When Skylar Grey emerged, she said that she “killed” Holly Brook. Then, with cartoonish debut single “C’mon Let Me Ride,” her voice squeaks as she squeals compliments of some dude’s, er, frame: “It looks so shiny and new.” (Eminem raps a response in his best perverted Pee-wee Herman impression.) In follow-up single “Final Warning,” Grey whispers of hanging her ex as if she’s singing a lullaby, yet somehow sounds softer and prettier than before,.
This brings us to Don’t Look Down, Grey’s second stab at a debut album (out today, ), where the singer-songwriter aims at positioning herself as a changed woman.
Skylar sounds curiously confident and upbeat on the LP, although her biggest priority seems to be guarding herself from an ex who’s resurfaced. Producer Alex da Kid cues sound effects like the Wicked Witch Of The West with flying monkeys: see the tinny, haunted-house effects in introduction “Back From The Dead” and the screaming match and cannon blast in “Final Warning.” Grey bares her teeth during these songs — musical tales that could cement comparisons to Eminem’s past, psychotic rap-rants — only to sing sweeter sentiments later on.
This sort of mood swing feels like suspicious behavior at first, even (or especially) during the whimsical “Wear Me Out” and “Religion,” where Grey sounds not unlike Michelle Branch. From this point, it’s hard to shake off the sense that another abrupt change in tone might occur at any given moment on Don’t Look Down. By album’s end, though, Grey does perhaps the most unexpected thing: flaunt her range as a bona fide songwriter.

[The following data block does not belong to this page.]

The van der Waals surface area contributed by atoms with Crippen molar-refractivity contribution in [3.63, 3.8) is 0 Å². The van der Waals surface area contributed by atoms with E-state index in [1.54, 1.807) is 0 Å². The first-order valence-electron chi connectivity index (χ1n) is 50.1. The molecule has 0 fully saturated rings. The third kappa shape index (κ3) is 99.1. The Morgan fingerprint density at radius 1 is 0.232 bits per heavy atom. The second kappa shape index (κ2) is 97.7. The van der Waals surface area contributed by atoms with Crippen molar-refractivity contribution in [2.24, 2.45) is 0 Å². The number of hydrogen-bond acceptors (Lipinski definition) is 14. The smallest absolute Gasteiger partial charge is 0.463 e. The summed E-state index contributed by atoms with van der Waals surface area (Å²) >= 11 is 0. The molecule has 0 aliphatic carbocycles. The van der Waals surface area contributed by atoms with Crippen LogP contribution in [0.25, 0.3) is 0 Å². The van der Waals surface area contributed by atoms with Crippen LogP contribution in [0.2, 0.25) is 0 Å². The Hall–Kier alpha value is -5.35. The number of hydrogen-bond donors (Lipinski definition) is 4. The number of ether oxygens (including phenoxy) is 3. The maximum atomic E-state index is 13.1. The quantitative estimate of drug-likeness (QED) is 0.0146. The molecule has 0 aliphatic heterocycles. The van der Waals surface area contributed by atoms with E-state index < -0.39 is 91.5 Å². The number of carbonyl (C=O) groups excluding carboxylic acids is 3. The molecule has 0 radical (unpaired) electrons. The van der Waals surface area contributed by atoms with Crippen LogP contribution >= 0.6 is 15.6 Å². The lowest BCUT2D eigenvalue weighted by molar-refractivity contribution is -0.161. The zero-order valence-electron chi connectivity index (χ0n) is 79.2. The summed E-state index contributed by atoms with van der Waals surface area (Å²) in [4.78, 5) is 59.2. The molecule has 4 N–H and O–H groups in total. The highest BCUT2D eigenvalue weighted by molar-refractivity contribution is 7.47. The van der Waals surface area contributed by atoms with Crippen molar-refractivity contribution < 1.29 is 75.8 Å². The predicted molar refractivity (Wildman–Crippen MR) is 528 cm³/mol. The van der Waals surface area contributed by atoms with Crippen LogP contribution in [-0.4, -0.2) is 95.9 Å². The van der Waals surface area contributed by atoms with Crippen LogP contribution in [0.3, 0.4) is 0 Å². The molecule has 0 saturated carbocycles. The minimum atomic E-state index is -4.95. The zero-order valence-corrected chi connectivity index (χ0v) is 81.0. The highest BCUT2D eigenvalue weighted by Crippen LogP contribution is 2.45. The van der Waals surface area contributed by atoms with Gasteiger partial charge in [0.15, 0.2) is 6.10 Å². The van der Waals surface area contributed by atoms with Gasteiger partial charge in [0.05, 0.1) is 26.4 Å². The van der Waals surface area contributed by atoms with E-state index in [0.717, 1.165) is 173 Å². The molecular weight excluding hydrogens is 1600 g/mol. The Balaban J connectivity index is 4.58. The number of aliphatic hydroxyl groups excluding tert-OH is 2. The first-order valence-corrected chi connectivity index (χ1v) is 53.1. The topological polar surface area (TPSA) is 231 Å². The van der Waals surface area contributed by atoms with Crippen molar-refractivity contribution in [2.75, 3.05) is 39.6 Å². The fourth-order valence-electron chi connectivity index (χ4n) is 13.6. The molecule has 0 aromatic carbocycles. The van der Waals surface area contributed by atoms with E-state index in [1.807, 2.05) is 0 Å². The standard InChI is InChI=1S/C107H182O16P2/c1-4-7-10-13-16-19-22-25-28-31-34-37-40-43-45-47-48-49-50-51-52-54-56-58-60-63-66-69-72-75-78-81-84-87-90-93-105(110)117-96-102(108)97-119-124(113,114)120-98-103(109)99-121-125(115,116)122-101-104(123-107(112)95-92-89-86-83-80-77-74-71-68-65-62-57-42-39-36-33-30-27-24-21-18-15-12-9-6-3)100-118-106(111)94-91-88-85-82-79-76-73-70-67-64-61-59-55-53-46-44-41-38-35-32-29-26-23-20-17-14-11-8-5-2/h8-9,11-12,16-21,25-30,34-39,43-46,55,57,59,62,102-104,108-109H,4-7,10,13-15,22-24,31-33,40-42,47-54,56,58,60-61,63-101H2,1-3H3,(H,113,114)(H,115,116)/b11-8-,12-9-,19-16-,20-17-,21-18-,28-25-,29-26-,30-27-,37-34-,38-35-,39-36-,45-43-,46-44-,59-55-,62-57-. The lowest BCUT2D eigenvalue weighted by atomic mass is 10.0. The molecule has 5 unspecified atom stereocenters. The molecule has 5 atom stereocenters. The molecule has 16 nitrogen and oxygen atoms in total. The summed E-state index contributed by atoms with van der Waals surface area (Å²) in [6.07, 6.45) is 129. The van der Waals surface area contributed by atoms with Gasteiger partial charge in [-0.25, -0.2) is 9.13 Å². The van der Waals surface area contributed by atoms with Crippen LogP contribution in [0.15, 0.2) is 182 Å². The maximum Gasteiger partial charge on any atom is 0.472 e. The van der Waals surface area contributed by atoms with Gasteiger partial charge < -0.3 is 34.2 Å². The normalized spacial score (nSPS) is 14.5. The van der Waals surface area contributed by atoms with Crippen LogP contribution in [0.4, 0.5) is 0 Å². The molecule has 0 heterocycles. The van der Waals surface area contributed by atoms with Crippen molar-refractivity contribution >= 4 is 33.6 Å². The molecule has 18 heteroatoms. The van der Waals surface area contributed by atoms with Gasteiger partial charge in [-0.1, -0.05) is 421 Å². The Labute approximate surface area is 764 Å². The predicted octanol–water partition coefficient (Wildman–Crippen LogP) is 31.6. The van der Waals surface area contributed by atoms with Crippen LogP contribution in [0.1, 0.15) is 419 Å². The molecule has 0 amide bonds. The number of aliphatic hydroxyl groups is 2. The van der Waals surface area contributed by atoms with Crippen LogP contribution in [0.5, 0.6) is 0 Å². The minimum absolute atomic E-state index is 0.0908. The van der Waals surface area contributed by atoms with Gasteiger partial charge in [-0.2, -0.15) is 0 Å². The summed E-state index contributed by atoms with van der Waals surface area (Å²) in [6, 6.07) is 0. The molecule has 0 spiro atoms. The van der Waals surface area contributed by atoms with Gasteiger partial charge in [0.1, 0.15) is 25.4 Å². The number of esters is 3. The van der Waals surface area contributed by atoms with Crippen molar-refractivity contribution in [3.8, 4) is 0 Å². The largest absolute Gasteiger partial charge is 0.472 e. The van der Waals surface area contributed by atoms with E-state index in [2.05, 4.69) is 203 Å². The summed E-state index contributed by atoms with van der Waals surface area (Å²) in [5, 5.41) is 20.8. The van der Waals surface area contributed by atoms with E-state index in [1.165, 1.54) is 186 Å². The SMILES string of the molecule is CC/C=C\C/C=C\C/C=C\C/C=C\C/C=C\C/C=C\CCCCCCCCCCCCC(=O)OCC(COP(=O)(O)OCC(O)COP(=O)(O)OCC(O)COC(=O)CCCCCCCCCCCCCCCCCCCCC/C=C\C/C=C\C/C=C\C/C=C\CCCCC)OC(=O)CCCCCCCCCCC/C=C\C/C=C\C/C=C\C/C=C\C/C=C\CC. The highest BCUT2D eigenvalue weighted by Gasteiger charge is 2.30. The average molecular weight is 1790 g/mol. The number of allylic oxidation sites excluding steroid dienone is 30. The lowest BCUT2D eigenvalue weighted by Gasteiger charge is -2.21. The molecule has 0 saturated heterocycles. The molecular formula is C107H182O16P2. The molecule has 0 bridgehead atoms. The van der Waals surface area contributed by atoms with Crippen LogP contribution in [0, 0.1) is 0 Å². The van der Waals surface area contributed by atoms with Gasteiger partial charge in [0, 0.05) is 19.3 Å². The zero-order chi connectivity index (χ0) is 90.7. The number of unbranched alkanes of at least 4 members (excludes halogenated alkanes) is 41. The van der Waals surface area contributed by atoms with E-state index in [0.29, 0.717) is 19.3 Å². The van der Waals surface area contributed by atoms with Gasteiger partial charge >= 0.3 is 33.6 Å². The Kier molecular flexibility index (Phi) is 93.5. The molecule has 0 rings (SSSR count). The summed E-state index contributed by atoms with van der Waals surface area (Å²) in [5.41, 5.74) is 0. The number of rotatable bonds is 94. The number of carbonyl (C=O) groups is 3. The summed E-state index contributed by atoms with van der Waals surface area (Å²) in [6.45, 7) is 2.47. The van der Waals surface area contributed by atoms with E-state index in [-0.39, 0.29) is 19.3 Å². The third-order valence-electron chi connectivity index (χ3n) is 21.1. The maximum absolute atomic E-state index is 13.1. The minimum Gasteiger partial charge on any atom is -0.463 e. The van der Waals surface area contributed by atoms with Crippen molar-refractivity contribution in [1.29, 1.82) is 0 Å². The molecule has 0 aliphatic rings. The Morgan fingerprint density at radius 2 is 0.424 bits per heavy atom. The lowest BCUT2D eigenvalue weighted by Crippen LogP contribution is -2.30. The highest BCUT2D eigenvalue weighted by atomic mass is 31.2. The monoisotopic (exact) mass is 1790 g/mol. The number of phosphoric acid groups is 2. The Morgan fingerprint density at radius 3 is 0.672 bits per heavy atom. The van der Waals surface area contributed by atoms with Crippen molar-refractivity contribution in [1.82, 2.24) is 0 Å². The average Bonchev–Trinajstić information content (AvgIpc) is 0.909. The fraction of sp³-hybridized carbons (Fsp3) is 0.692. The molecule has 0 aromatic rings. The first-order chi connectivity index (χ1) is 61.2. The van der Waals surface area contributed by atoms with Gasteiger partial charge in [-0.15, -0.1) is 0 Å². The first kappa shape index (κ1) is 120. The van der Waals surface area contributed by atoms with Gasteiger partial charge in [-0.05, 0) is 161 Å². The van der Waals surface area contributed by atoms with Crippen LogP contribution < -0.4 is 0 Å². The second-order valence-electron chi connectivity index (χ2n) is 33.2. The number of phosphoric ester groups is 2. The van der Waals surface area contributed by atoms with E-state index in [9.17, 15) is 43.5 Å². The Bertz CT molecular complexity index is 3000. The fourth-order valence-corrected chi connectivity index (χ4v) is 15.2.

Grey’s music isn’t “Grown Woman” or “I’m Out”-style invincibility; it’s bombastic pop best listened to when dealing with emotions grows messy, from someone seemingly rough around the edges, but who knows exactly what she’s doing. Swelling electro-pop ballad “Glow in the Dark” washes all memories of “Final Warning” clean, while “Shit, Man!” (featuring an inspired, tension-building verse by Angel Haze) adds a skip to the minor-key emotion Grey wrote into Diddy‘s “Coming Home.”
Thought the record’s the cover art shows Grey crouching over a washer-dryer set with an ax laying on top, she seems to have tossed her weapon aside by the time we reach album closer/touching piano ballad “White Suburban.” As she sings of the first love she ever lost, Grey begins the song’s chorus by eerily recalling, of all people, Sarah MacLachlan when she sings, “But I still remember you.”
After a few “false” starts before hitting her stride as Songwriter Skylar Grey, she isn’t out to show she’s erased her past. Rather, she’s demonstrating how she’s embraced it.
Idolator Score: 4/5
— Christina Lee
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